The University of Guelph’s Centre for Biodiversity Genomics (CBG) has received $376,000 to revamp data platforms that support DNA barcoding work around the world.
Major infrastructure enhancements will allow the centre’s systems to better exchange and use data stored in two informatics platforms at CBG, a global leader in genomics.
“This award will make it possible to greatly extend the capacity of these platforms to support the global biodiversity science community, aiding research on themes ranging from environmental assessments to biosecurity and conservation,” said Prof. Paul Hebert, CBG director. “It will also advance research in key areas including agriculture, climate change and pandemics.”
The funding is from the non-profit organization CANARIE. Established in 1993 and funded primarily by the Government of Canada, its aim is to strengthen Canadian leadership in science and technology through improvements to digital infrastructure that connects Canada’s researchers, educators and innovators to each other and to global data, technology and colleagues.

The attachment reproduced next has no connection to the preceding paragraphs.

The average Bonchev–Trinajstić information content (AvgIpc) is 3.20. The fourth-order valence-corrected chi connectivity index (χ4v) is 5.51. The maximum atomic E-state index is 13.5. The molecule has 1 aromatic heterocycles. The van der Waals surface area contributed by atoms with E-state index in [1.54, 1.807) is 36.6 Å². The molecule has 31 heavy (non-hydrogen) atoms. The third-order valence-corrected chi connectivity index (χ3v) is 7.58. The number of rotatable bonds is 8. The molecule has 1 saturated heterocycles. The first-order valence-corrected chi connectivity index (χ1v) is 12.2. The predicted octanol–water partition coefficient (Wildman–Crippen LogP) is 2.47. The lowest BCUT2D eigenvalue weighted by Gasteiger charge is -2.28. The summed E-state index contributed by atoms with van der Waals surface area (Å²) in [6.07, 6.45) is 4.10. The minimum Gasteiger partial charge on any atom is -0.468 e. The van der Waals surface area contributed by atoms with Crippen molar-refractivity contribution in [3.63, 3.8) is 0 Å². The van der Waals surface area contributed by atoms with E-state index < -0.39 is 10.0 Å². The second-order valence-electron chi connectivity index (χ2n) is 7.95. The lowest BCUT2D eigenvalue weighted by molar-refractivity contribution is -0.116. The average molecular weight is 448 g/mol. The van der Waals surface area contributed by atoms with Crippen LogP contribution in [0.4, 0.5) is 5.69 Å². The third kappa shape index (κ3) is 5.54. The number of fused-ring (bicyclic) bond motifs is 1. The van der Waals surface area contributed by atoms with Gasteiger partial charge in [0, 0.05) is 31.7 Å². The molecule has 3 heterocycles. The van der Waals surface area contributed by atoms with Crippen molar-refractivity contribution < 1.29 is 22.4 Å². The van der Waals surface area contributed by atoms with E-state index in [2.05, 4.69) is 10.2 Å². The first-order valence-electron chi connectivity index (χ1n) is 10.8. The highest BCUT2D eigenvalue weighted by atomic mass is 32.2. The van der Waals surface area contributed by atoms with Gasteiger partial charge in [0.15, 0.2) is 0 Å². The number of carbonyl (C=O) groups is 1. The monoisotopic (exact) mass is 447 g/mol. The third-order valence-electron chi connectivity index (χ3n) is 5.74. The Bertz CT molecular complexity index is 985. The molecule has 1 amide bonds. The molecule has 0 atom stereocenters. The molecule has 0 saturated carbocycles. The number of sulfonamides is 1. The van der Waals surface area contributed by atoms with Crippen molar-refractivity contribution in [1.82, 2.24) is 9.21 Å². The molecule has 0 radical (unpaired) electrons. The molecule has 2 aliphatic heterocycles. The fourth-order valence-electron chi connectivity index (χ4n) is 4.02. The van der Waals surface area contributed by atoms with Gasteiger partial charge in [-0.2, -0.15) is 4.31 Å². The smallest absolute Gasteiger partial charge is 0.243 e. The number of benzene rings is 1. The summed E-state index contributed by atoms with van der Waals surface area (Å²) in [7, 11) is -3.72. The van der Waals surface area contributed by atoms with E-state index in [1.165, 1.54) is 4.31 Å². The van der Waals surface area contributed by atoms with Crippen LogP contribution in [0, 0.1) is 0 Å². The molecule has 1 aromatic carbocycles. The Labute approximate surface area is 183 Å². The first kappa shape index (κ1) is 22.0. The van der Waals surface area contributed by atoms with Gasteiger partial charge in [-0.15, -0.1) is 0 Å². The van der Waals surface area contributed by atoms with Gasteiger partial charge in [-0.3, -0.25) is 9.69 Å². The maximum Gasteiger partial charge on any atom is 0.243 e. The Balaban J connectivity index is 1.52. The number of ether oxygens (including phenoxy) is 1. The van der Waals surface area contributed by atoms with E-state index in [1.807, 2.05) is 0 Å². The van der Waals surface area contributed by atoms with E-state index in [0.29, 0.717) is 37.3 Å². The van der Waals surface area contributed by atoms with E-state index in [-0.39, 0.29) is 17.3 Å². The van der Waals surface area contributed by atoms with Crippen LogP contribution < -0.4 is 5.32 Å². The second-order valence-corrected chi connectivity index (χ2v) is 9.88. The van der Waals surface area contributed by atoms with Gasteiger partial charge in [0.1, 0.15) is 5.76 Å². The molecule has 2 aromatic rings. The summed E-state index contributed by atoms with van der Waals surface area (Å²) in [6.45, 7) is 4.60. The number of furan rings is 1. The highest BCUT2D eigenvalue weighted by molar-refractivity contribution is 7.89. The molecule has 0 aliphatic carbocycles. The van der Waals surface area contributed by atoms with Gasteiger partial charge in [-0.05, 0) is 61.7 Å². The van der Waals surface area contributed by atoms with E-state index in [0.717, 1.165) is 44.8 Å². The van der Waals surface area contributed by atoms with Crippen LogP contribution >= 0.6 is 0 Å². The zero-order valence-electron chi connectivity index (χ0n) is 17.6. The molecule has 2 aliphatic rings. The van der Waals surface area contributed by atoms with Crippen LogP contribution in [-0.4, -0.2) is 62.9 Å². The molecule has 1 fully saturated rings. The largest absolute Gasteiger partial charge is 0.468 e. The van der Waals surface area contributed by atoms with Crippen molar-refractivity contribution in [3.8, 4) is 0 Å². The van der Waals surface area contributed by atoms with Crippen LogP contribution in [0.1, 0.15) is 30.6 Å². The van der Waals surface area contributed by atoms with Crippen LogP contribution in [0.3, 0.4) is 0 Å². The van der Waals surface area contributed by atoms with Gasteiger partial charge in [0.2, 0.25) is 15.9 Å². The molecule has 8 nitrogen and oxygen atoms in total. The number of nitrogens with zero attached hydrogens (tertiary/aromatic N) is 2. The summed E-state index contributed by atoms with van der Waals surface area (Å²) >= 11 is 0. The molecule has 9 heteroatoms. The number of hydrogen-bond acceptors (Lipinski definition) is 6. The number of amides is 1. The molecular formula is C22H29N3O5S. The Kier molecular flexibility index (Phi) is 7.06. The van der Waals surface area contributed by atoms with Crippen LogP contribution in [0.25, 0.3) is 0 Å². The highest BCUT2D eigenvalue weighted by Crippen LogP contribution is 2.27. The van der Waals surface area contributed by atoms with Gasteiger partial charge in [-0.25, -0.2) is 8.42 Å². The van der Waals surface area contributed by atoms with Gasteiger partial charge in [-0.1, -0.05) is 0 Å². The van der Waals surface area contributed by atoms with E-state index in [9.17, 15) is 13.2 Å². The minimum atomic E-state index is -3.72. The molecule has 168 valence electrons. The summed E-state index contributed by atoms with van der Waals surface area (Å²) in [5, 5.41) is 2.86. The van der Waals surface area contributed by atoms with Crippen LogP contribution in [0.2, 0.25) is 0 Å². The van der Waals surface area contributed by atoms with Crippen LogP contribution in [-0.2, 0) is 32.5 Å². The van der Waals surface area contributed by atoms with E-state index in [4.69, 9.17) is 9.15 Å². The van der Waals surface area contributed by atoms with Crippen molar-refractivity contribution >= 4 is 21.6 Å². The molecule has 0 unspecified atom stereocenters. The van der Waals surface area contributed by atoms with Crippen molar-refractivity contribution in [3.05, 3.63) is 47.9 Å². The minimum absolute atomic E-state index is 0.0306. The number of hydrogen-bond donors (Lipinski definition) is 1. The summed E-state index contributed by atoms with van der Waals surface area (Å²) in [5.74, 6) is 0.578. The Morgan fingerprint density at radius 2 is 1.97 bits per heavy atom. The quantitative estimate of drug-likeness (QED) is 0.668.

CBG’s pioneering BOLD (Barcode of Life Data) system and mBRAVE (Multiplex Barcode Research and Visualization Environment) platforms will be upgraded.
Recognized as one of the world’s top data repositories, BOLD is used by nearly 30,000 registered users around the world and is the international standard for discriminating species via genetic sequences.
The mBRAVE platform supports DNA metabarcoding, involving parallel sequencing of thousands of individual specimens, and analysis and interpretation of massive volumes of data.
The platform upgrades will enhance the data distribution capabilities, while improving their capacity to interface with other major biodiversity data infrastructures around the world.
“Our aim is to work with these data initiatives to develop a seamless open data fabric that serves the biodiversity science community,” said Sujeevan Ratnasingham, associate director (informatics) at CBG and chief architect of the BOLD and mBRAVE platforms.